Title: Coming of Age
Grade: 7th
IRA/NCTE Standard #2: Students read a wide range of literature from many
periods in many genres to build an understanding of the many dimensions (e.g.
philosophical, ethical, aesthetic) of human experience.
Lesson Objective: Students will self-select a themed coming of age book,
maintain a reflective response journal, talk about the book’s theme with
classmates, and write a personal essay on the coming of age theme.
Note: This lesson will take several days to complete.
1. Introduce the topic – Ask students to think about their own adolescence.
Help them to think about the issues and concerns that plague them as
they turn from children to teenagers and young adults. Tell them that they
are moving into another phase of their lives— and this time is sometimes
called “coming of age.” Ask them what they think might be meant by this
term, and help them to connect to the ideas of responsibility and maturity.
Ask students if they have ever read any books that had main characters
who were “coming of age.” List them on the board.
2. Share examples – Share additional titles of books you have collected, or
know about, that deal with “coming of age” as a theme.
Some suggested titles are:
I Know Why the Caged Bird Sings by Angelou
A Place Called Ugly by Avi
Tuck Everlasting by N. Babbitt
My Brother Sam is Dead by the Collier brothers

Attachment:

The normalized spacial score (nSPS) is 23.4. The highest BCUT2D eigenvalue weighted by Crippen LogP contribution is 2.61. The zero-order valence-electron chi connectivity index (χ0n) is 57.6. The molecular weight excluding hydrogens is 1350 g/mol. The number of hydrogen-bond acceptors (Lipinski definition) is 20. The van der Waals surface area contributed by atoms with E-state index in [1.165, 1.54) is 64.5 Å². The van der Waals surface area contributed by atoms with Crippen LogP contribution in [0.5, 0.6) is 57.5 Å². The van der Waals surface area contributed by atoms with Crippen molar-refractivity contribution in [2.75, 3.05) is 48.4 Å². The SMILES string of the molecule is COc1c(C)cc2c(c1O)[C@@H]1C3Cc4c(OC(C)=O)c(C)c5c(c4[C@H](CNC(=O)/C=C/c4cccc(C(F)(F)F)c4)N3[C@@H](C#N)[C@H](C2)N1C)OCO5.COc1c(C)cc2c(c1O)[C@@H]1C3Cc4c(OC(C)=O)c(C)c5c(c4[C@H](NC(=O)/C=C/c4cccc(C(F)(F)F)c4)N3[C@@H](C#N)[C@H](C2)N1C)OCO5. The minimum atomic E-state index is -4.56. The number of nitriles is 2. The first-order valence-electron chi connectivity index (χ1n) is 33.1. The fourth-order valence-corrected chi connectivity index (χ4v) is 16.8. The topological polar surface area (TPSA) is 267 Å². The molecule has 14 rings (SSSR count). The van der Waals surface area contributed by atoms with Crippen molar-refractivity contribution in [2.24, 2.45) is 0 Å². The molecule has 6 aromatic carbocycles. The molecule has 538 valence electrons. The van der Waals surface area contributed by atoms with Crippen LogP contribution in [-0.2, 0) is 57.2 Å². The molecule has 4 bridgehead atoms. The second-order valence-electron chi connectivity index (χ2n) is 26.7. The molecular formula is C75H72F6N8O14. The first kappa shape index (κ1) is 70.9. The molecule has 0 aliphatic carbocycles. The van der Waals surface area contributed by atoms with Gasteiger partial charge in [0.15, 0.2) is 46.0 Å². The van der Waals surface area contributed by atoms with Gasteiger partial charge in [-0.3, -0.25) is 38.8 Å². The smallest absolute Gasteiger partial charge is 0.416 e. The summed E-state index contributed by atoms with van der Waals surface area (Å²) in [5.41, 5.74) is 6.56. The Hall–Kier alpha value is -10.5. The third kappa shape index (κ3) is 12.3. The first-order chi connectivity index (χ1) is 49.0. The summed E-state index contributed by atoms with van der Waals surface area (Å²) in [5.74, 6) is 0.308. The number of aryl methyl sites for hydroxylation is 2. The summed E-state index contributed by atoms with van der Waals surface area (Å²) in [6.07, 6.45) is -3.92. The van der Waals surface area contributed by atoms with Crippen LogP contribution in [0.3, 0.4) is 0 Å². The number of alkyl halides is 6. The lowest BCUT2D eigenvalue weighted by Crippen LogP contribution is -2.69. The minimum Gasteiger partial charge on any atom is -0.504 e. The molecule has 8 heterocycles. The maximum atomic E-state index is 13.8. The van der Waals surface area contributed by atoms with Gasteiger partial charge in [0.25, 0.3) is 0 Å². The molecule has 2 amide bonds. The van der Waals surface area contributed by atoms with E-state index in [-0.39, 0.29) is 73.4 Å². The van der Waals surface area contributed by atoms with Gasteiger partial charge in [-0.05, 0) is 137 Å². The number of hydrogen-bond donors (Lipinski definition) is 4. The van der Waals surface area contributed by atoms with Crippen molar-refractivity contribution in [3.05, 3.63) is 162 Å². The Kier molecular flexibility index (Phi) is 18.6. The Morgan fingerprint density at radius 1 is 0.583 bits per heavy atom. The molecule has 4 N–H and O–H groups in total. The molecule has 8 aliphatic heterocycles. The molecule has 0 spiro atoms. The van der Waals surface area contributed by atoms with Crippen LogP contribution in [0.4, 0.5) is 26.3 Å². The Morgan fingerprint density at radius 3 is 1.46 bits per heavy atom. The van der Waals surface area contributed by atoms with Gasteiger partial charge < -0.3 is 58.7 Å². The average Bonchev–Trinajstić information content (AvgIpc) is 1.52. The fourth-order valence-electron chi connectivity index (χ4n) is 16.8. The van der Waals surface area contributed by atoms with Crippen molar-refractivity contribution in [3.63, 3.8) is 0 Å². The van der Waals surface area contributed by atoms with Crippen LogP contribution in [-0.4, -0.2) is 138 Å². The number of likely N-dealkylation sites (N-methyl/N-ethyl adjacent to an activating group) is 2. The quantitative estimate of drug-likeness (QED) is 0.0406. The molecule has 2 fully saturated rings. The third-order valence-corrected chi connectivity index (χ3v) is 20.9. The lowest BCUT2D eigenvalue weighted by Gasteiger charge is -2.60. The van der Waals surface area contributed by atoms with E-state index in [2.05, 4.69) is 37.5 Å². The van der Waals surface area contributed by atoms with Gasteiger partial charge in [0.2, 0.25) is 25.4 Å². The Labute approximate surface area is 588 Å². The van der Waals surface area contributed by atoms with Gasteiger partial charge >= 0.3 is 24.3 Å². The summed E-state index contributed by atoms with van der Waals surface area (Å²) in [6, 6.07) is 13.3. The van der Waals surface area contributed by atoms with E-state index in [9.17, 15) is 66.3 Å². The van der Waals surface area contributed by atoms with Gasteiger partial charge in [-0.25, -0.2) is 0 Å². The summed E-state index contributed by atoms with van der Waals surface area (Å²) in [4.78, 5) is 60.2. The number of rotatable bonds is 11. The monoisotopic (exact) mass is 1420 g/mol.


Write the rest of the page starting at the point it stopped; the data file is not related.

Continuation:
White Socks Only by Coleman
Walk Two Moons by Creech
The Watsons Go To Birmingham by Curtis
The Midwife’s Apprentice by Cushman
Monkey Island by Fox
Julie of the Wolves by Craighead George
To Kill a Mockingbird by Lee
A Wrinkle in Time by L’Engle
The Giver by Lowry
Gathering Blue by Lowry
Journey to Jo’Burg by Naidoo
Island of the Blue Dolphins by O’Dell
Hatchet by Paulsen
Maniac Magee by Spinelli
Let the Circle be Unbroken by Taylor
Between Madison and Palmetto by Woodson
3. Provide information – Tell students that you would like them to locate one
of these books, or another of their choosing that is grade and age
appropriate and has a coming of age theme (you may want to assemble
this text set ahead of time so that students can select a book easily). Tell
them how many days they will have to read the book and to outline the
expectations for the response journal, and tell them about the final paper.
Arrange for them to meet and discuss their book with classmates two or
three times during the book.
4. Guide practice – As students read, respond to, and discuss their individual
books, monitor and support them as necessary. Provide time for whole
class discussions to add ideas to the chart of what it means to “come of
age” and to share stories of the characters in the books.
5. Assess learning – You will likely want to assess the response journals and
the final papers. It’s appropriate to design and provide students with a
rubric for each of these assignments in advance. It is also a good idea to
monitor and evaluate the students’ conversations as they talk about the